Identify common but irrelevant keywords: Look for popular keywords that aren’t relevant to your business or your campaign goals. For example, if you sell fitness equipment but not workout clothing, you might want to add “workout clothes” as a negative keyword.
Check the keywords your competitors are using: If your competitors are ranking high for certain keywords that aren’t relevant to your business, consider adding them to your negative keywords list.
By using the Google Keyword Planner Tool proactively, you can prevent irrelevant traffic from the get-go. Statistics show that businesses that take this proactive approach see a 30% boost in their campaign’s success rate!
Mastering Match Types 🎯
Match types in Google Ads aren’t just for your main keywords – they’re equally essential for your negative keywords. Whether it’s broad, phrase, or exact match, using the right match type for your negative keywords can help you further refine your traffic and improve the performance of your ads.
Broad match: If you add “shoes” as a broad match negative keyword, your ad won’t show for any search queries containing that term, such as “men’s shoes,” “running shoes,” “women’s shoes,” etc.
Phrase match: If you add “running shoes” as a phrase match negative keyword, your ad won’t show for any search queries containing that exact phrase, such as “men’s running shoes,” “women’s running shoes,” etc. However, it could still show for search queries like “shoes for running.”
Exact match: If you add [running shoes] as an exact match negative keyword, your ad won’t show only when someone searches for “running shoes.” It could still show for search queries like “men’s running shoes,” “running shoes for women,” etc.
By understanding and using these match types effectively, you can fine-tune your traffic and increase the chances of your ads being seen by the right audience.
The Power of Literality 🧠
As you dive into the world of negative keywords, it’s crucial to keep in mind that what works for one campaign might not necessarily work for another. What might seem like a negative keyword in one context might turn out to be a positive keyword in another. So, be careful when adding these keywords. You don’t want to block valuable traffic unintentionally.
For example, if you’re a software company offering a free trial, “free” could be a negative keyword for your paid products campaign but a positive keyword for your free trial campaign.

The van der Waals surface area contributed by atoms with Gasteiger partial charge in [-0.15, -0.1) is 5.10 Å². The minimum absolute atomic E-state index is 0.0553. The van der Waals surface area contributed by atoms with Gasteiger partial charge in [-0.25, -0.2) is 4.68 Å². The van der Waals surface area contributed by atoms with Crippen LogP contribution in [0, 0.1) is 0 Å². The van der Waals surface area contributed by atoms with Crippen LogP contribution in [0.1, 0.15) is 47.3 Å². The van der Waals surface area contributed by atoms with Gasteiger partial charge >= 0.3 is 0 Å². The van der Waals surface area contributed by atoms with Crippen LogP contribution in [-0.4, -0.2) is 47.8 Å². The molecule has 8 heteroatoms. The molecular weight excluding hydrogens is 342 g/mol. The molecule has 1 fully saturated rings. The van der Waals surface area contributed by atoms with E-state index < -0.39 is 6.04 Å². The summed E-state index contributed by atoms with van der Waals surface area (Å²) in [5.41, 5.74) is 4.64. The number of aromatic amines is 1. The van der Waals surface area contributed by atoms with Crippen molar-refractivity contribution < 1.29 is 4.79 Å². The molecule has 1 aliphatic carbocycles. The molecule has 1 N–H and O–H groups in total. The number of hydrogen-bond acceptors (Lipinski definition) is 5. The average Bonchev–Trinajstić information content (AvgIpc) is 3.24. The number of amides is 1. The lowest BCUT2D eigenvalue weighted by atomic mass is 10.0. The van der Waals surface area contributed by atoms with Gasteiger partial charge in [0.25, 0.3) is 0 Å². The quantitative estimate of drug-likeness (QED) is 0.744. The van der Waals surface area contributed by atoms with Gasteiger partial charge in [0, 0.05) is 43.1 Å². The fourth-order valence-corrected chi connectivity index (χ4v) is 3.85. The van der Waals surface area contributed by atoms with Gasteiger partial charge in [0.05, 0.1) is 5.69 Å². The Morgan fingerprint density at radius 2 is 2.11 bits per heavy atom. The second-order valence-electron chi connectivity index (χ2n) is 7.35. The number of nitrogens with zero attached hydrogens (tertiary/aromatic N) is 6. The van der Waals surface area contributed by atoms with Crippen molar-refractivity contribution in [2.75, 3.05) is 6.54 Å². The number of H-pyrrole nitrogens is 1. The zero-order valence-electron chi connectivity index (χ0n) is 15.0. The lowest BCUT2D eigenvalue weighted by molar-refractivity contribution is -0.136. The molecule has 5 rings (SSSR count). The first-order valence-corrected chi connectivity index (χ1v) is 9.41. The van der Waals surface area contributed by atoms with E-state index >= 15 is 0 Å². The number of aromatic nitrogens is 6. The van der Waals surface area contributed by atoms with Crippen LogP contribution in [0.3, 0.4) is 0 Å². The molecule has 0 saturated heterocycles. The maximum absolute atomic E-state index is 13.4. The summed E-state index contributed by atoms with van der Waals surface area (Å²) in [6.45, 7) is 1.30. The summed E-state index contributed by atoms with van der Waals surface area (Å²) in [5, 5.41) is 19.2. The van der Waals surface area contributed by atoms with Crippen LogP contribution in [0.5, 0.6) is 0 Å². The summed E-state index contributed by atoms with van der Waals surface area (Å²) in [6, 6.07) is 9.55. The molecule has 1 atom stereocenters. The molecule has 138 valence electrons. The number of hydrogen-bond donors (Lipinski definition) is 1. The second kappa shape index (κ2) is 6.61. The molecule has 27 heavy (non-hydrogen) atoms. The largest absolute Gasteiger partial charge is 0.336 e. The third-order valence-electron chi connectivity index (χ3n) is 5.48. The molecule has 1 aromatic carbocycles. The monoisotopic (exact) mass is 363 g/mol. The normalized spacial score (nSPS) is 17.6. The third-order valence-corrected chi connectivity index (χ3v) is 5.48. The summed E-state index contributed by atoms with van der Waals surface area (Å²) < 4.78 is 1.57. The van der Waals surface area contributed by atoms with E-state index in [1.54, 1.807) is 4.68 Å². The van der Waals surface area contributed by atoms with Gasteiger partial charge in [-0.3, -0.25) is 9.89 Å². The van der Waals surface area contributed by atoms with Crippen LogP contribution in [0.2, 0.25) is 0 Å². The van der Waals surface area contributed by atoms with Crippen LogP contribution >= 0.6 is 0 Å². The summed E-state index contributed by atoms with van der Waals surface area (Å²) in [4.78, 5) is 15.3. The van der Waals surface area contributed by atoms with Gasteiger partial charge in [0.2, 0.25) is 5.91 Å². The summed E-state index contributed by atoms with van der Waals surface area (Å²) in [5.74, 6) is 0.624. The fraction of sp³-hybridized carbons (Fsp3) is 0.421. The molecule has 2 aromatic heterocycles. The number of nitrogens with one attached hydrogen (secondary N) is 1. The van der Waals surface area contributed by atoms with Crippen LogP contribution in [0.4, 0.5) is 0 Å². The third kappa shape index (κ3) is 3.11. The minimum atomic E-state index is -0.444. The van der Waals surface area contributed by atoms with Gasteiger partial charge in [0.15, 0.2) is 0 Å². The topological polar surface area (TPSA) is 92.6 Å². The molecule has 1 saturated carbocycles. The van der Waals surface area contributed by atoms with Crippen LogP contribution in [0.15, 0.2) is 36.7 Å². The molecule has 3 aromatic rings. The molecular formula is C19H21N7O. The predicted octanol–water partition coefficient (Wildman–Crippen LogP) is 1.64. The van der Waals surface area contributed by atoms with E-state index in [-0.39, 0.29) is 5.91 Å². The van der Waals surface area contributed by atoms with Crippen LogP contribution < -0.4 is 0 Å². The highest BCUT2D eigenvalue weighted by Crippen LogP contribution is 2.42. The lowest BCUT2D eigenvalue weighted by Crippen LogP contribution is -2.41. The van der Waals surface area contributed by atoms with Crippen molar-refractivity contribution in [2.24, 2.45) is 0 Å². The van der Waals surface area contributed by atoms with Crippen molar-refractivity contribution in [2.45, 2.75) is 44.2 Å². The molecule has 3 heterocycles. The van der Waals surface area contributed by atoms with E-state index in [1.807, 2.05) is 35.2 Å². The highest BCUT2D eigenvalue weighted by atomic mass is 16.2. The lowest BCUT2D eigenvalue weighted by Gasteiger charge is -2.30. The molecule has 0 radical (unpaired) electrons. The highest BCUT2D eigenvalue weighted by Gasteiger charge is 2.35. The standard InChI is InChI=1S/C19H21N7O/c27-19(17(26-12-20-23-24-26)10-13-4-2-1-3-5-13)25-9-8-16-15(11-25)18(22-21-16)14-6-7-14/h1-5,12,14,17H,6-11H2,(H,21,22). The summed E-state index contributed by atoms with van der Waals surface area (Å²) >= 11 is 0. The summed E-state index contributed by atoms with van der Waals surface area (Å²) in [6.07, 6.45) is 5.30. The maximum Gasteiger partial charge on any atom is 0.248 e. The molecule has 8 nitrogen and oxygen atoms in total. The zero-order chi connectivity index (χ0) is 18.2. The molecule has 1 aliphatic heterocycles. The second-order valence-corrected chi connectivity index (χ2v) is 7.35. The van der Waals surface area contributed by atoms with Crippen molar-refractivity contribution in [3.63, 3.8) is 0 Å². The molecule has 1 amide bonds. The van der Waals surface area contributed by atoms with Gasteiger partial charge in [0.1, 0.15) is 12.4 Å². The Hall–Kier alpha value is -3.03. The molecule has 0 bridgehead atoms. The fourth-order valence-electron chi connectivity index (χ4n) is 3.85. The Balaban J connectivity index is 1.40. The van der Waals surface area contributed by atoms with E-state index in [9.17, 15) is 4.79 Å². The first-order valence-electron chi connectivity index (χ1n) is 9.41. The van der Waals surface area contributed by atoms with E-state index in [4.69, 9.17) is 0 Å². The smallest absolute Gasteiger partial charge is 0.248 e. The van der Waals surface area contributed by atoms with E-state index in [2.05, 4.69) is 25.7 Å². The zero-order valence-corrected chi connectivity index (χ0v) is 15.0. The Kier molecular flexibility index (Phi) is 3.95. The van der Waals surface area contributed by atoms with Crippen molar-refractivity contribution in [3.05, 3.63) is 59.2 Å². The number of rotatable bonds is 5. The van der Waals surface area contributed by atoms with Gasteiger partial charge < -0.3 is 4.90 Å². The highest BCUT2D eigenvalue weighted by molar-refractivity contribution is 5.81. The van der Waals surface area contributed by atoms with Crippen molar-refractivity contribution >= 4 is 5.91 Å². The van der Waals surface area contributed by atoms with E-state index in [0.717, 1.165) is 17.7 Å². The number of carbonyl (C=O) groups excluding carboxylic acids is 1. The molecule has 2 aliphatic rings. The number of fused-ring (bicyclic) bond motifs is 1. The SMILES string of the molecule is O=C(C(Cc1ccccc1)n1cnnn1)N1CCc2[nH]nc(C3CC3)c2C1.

Remember, the goal of using
negative keywords is not to limit traffic indiscriminately, but to fine-tune it so that your ads reach the most relevant and likely-to-convert audience. This approach ensures the best use of your ad budget and increases the potential for higher conversions.
Concluding Thoughts: The Negative That Positively Impacts 🎉
Effective use of negative keywords in Google Ads can be a game-changer for your campaigns. It’s a powerful strategy that allows you to filter out irrelevant traffic, save on ad spend, and maximise your return on investment. However, it requires careful planning, regular review, and precise execution.
Remember the key points we’ve discussed:
- Review your search terms regularly to spot and eliminate irrelevant terms.
- Organise your negative keywords systematically at the group, campaign, and shared library levels.
- Categorise your shared libraries for generic keywords, competitor keywords, and geographic keywords.
- Use Google’s Keyword Planner Tool to proactively identify potential negative keywords.
- Leverage match types to fine-tune your negative keywords.
- Be literal and consider the context when adding negative keywords.
While it might seem like a lot to manage, the benefits are worth the effort. With the right implementation of negative keywords, you can look forward to more relevant traffic, better click-through rates, and ultimately, more conversions.
If you’re unsure about any aspects of negative keyword management, or if you’re looking for a comprehensive audit of your Google Ads, I’m here to help! 🙋♂️
Get in touch now for a FREE Google Ads Audit and let’s unlock the full potential of your campaigns together. Reach me on 07866 555 555 or simply click [here](link to contact form) to contact me. Let’s make your Google Ads campaign a resounding success! 🚀